Getting a boost from the NZ Upgrade Programme

The Coalition Government recently announced the New Zealand Upgrade Programme, featuring an additional $6.8bn for transport infrastructure, in recognition of the need for more investment and the current low cost of borrowing.

What is notable about the package is that few projects appear to be as ‘shovel ready’ as they have been portrayed. There looks to be a  thin tail of work starting in late 2020, and the bulk of the programme not fully underway until 2024 – four years away (see Chart 1). Such is the nature of large infrastructure projects, particularly these ones, with many yet to enter the detailed design or consenting stages.

Boosting the pipeline

The Upgrade Programme represents a respectable boost to infrastructure activity, with planned infrastructure activity peaking in 2020. Activity previously looked set to ease slightly out to 2026, but the addition of the Upgrade Programme should hold the infrastructure pipeline at a steady level out to 2024 (see Chart 2). We’re still waiting to see exactly how the additional activity will change our Infrastructure Pipeline Profile (IPP) and will be updating the Profile in due course.

With the programme funding projects outside of the National Land Transport Fund (NLTF), there’s a potential further $1.8bn projects in the pipeline that can now be funded inside the NLTF, as well as the $4bn that the government has withheld for future announcements at Budget 2020.

Altogether, the Upgrade Programme provides increased confidence to contractors to maintain and invest in capacity in the short to medium term. It’s also quite helpful in signalling to trans-Tasman contractors to maintain their presence in New Zealand, in the context of a $100bn infrastructure boost to Australia’s infrastructure spending over the next ten years.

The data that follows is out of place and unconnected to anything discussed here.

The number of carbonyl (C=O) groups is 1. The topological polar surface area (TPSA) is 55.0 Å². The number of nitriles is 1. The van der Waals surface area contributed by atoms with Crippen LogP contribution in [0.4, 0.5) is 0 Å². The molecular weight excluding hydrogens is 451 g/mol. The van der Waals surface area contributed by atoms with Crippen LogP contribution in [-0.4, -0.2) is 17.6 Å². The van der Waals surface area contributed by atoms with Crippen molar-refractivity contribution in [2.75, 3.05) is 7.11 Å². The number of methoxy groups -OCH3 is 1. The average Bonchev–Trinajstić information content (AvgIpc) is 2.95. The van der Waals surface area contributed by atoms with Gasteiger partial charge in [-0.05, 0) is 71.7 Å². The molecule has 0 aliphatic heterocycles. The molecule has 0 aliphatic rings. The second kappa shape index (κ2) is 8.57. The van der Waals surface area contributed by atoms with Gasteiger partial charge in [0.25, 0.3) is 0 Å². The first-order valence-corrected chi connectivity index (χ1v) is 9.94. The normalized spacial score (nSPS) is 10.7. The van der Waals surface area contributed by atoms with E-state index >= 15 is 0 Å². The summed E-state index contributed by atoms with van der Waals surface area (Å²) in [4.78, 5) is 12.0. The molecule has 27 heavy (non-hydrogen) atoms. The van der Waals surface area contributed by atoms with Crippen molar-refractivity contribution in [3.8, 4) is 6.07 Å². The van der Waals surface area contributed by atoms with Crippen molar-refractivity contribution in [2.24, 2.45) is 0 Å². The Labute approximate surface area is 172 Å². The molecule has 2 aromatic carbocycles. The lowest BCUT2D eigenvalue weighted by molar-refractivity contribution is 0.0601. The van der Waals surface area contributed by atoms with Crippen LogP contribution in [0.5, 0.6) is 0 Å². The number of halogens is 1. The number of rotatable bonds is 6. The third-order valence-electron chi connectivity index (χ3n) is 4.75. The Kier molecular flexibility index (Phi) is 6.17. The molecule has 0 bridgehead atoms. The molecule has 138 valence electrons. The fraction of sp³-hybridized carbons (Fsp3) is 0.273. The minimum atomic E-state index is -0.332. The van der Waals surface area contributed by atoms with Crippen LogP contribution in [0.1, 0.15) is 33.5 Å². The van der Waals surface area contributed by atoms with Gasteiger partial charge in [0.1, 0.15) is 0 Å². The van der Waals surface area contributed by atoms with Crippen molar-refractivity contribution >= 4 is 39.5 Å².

More jobs in the pipeline

Looking at the programme in isolation, the Upgrade Programme is expected to create 3,200 jobs at its peak in 2024, compared to the 2019 civil construction sector workforce of 55,900. This isn’t a net addition however, as the previous chart shows that some jobs would likely have been shed otherwise, as the value of work was set to ease.

Upper North Island a clear regional winner

On a regional basis, the relative ‘win’ for Auckland and the Upper North compared to the South Island have been well discussed. Greater Auckland highlighted that on a per capita basis, the top regions in the programme are Northland, Bay of Plenty, Wellington and Auckland respectively.

Looking at the programme in relation to the Infometrics Infrastructure Pipeline Profile, we can see that on a relative basis, the programme’s impact is greatest on Northland, amounting to an 18% boost to its existing infrastructure pipeline. This represents a significant boost to the sector across the Upper North, and in Wellington.1

Looking ahead

The Coalition Government has kept $4.0 billion up its sleeve for election year infrastructure sweeteners, which will be allocated at Budget 2020. Given the size of this boost to the horizontal construction sector, it seems likely the future announcements will have more emphasis on vertical construction, such as regional hospital redevelopments. We’ve also made the case recently that additional funding could be considered to support water infrastructure asset spending, with additional spending likely to meet higher standards being considered.

Regardless of where the funding goes, infrastructure investment has come back into focus in election year, with even more announcements, and funding, likely.

1 The Otaki to North of Levin expressway is mostly based in Manawatu, but NZTA is calling it a Wellington project, so we’re counting it as such

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